Cash Recycling: Discover the Untapped Potential to Drive Efficiencies and Reduce Costs

Eighty-five percent of global consumer transactions are conducted with cash. Whether at an upscale shopping center or in a supermarket, the cash people use when shopping generally comes from an ATM. According to a recent RBR report, some 99 billion cash withdrawals were made worldwide in 2015, with the number of withdrawals increasing year-over-year in all regions[1]. The report also notes that the worldwide ATM installed base is projected to grow by 21% (at a CAGR of 4%) between 2016 and 2021, to over 4 million.

But as cash circulation rates increase, the cash cycle becomes more complex for the financial institutions (FIs) that need to manage all that cash. Cash handling is expensive, and the costs of handling it rise with the volume of cash in circulation. Personnel expenses make up a majority of these costs, but insurance, the opportunity costs of cash holdings and the logistics of transport and cash processing also play a role.

Together, they can amount to a severe strain on the profitability of bank operations. On average, cash management for ATMs accounts for 48% of ATM network operating costs globally – an estimated € 1.3 – 2.6 billion per year in Europe alone[2]. So it comes as no surprise that the optimization of cash processes has enormous potential to reduce costs and improve profitability.

A critical tool available to FIs is recycling technology. For many years now, Diebold Nixdorf has been optimizing cash handling for retail banks and credit unions with innovative cash recycling systems for both self-service and the front office. We have been a pioneer in this technology from the start: Our first recycling systems went into operation in 1997. Today we are the world-leading supplier of secure, reliable cash recyclers.

Cash recycling is on the rise around the globe, as FIs recognize the potential savings these terminals can deliver. Installations in Europe rose by 30% between 2014 and 2015, and by 2021, 67% of all new automated deposit-enabled terminals will be recyclers[3]. Recycling systems make cash handling more efficient by processing deposited cash automatically and making it available again for withdrawals, creating a closed cash cycle within the system. Our state-of-the-art systems test deposited banknotes for fitness and authenticity, and store validated cash where it can be used for cash dispensing. The result is a short, efficient cash cycle with integrated cash management that makes high transaction volumes more manageable.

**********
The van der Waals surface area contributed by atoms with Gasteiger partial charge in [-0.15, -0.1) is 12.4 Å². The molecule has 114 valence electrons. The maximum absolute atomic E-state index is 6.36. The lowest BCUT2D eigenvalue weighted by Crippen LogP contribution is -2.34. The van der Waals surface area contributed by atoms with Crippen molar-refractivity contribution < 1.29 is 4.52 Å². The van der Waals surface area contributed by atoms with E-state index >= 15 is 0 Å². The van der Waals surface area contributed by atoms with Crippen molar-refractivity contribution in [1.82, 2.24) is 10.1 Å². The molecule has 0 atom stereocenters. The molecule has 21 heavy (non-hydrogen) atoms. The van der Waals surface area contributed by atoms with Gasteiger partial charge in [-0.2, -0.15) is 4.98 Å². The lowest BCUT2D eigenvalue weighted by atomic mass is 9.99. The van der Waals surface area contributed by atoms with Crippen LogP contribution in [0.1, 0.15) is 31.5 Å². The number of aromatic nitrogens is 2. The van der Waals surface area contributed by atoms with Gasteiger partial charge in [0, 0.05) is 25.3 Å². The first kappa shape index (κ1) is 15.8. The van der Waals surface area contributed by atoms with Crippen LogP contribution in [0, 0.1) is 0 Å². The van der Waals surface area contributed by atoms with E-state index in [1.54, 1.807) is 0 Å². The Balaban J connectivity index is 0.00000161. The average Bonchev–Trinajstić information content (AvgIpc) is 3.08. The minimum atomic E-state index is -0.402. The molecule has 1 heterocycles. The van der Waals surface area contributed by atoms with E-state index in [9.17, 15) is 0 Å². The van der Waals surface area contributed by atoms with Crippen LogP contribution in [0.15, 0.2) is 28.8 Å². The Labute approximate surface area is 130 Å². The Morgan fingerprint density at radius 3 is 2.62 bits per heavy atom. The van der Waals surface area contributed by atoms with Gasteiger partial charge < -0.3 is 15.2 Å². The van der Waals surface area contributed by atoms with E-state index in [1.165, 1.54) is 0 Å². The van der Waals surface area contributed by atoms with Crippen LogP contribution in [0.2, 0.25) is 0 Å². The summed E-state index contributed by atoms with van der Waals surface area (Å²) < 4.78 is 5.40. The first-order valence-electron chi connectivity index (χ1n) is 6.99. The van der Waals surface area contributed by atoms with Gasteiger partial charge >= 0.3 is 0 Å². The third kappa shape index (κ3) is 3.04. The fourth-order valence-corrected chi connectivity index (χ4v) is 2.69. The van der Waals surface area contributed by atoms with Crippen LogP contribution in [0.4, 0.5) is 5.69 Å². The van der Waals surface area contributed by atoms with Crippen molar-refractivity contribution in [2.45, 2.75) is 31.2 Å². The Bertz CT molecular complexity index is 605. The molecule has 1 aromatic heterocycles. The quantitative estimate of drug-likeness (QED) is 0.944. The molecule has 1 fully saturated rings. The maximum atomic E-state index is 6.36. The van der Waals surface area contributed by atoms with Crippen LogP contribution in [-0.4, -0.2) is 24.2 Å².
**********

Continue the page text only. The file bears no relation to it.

The Role Small Businesses Can Play in Recycling Programs

Local retailers can help drive a successful cash-recycling program, with both FIs and the retailer benefiting from the technology. Small businesses can take advantage of immediate account-crediting when they make a bulk deposit, and the FI benefits from an influx of cash that can be immediately transferred to the terminal’s dispenser. This cycle minimizes the need for replenishing or cash removal.

Our past implementations have shown that intervals for cash-in-transit (CIT) services can be lengthened by a factor of three or four, saving manual work as well as the expense of frequent or even unplanned CIT call-outs. In other words, cash recycling dramatically reduces costs thanks to automated processes and optimized cash replenishment and removal. Likewise, FIs are less likely to run out of cash in areas where withdrawals area high, and they’re less likely to overstock their ATMs. And, by its very nature, cash recycling offers increased security since the cash is being handled much less frequently, and notes are authenticated automatically, which reduces the likelihood of fraudulent notes. Additionally, the notes are stored in a secure safe, improving branch security.

Automated recycling does more than minimize management and security costs. Lost interest, interbank loan payments and cash insurance costs can all be decreased when an ATM is replenished through deposits made at the device, since less cash must be borrowed to keep the ATM filled.

Helping FIs better understand where and how to optimize this process is the focus of our strategic True Cash Cycle Management program. Our tailored, collaborative approach focuses on end-to-end optimization of cash processes, by considering cash management from multiple perspectives: technological, commercial, security, branch process, operational efficiency, usability and serviceability.

Most of all, we carefully consider the impact on people, because we understand the potential of technology to dramatically enhance the personal experience. For bank employees, this means spending less time on repetitive cash-handling tasks and concentrating more on core tasks such as personalized customer interactions, high-end consultancy and improved cross-selling. Consumers benefit from better, more responsive service, which drives increased positive experiences, confidence, trust and loyalty.

Download our whitepaper: The Case for Cash Recycling

Find out more about how cash recycling could work for your network. Let’s talk.

[1] “Global ATM Market and Forecasts to 2021,” RBR, 2016
[2] Annual ATM Services Expenditures,” Datamonitor, 2015. “Best Practices in ATM Cash Replenishment in Europe,” European Payments Council, ATM Industry Association, 2014
[3] “Deposit Automation and Recycling 2016,” RBR, 2016